How To Deal With IRS Tax Audit Issues
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8 AM – 6 PM
No one wants problems to arise in the course of their IRS audit, but they do come up. However, knowing what these potential problems are can help you strategize in advance to avoid them and ensure that your IRS audit goes more smoothly. In general, problems are more likely to arise during office audits or field audits than in correspondence audits. Correspondence audits are usually the ‘safest’ of the three, but even those can entail unexpected problems. Office and field audits, however, give you the disadvantage of being in the same room with the auditor, creating a risk that you’ll say something wrong or incriminate yourself. Accordingly, it’s always a good idea to hire a tax attorney after you receive notice of an office or field audit.
Unreasonable IRS Auditors
One of the most common problems in IRS audits is when the auditor is unreasonable. This, unfortunately, is one of those problems where there’s not a perfect solution. You may simply have the unfortunate luck of being in the wrong place and at the wrong time with the wrong auditor. There are, however, steps you can take to address this possible issue.
Most IRS audit defense attorneys will agree that giving a good first impression is a must. Be respectful and polite when you first meet the examiner. No need to flash your wealth with labels or luxury goods – you don’t want to stand out in their eyes. Your clothing shouldn’t call attention to your wealth. Making small talk is also a good idea. It can lighten up the mood and the atmosphere.
Unfortunately, sometimes taxpayers have to deal with difficult examiners. Some examiners can cross the line from ‘unreasonable’ to being downright rude or impolite. If this happens, you can politely call out their behavior. If this doesn’t work, you can request a new auditor by asking to see their manager.
Expanding The Scope of the Audit
IRS examiners are trained to go on fishing expeditions. This is generally fine so long as they stay within the scope of the audit. For example, if you’re being audited for your 2018 tax return, it’s expected that they’ll ask about deductions claimed for that year. However, if the audit notice mentioned only the 2018 tax return, and no other significant issues were revealed during your examination to expand the tax years under audit, the auditor shouldn’t be asking about evidence of your 2016 expenses. (See IRM 188.8.131.52.1 Scope of Examination for more information on the scope of examination).
The danger in allowing the IRS examiner to expand the scope of the audit is that it can increase your tax liability. You don’t want the IRS poking their nose into additional tax years. If the examiner is fishing, consider retaining an experienced tax attorney to represent you during your audit.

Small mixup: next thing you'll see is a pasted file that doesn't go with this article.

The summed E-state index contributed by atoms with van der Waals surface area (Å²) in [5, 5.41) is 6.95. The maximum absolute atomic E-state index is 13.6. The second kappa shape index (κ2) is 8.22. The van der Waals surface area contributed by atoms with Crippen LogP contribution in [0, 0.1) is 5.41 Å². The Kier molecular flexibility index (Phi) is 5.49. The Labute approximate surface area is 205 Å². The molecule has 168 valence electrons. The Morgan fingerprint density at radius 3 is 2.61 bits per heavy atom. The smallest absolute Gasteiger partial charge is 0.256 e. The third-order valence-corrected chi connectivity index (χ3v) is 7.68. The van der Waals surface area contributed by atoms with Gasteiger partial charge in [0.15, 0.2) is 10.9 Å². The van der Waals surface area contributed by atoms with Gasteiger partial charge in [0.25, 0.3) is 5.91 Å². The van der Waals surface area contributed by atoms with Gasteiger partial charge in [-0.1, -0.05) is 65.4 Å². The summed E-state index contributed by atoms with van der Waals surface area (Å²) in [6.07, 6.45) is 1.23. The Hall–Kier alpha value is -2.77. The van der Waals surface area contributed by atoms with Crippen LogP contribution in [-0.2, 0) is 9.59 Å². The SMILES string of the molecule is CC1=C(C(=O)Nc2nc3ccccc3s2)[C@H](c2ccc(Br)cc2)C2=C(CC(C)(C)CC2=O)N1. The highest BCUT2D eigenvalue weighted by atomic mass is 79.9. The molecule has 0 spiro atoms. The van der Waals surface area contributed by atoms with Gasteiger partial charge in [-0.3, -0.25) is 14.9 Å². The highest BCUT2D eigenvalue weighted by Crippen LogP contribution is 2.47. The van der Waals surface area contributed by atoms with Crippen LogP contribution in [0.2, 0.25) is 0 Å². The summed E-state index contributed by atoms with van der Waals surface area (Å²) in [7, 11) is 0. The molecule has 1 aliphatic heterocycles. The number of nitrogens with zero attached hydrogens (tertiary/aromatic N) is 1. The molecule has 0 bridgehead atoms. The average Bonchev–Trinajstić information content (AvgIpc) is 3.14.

The IRS Auditor Interviews Other People
This problem can arise if you’re subject to a field audit. During a field audit involving a business, the examiner will want to talk to employees and possibly customers, especially if you run a cash-intensive business. They’re expected to be chatty to find out everything they can about your business’s overall financial picture. This interview of employees and customers may not be to your benefit. Even if you trust your employees, there’s still an off chance that they might provide compromising information. To address this problem, have the examiner come when you know the office will be deserted. Additionally, you can use the reason that allowing the examiner to come during business hours will interrupt your operations. Again, an audit defense attorney can best advise you on how to deal with a field audit of your business.
Assessment Without Notice
Phantom assessments are shocking and upsetting. This is the term used when you suddenly receive an assessment without receiving notice that you’re being audited. This happens because the IRS is legally mandated to send a notice to your last known address. However, the assessment may have been sent to your old address. If you don’t reply to the assessment, the IRS treats you as a no-show and proceeds with the audit anyway.
If you receive a phantom assessment, you can call either the IRS office that sent it or the Taxpayer Advocate Service and request an audit reconsideration.
Appeal The Assessment
Following the audit, the examiner may assess additional tax liability. Upon receiving notice of the assessment, the taxpayer has limited time to file an appeal. Of course, before filing an appeal, consult with tax counsel to evaluate the strength of your case. In some cases, appealing the results of your audit can save thousands of dollars, even considering the cost of legal representation.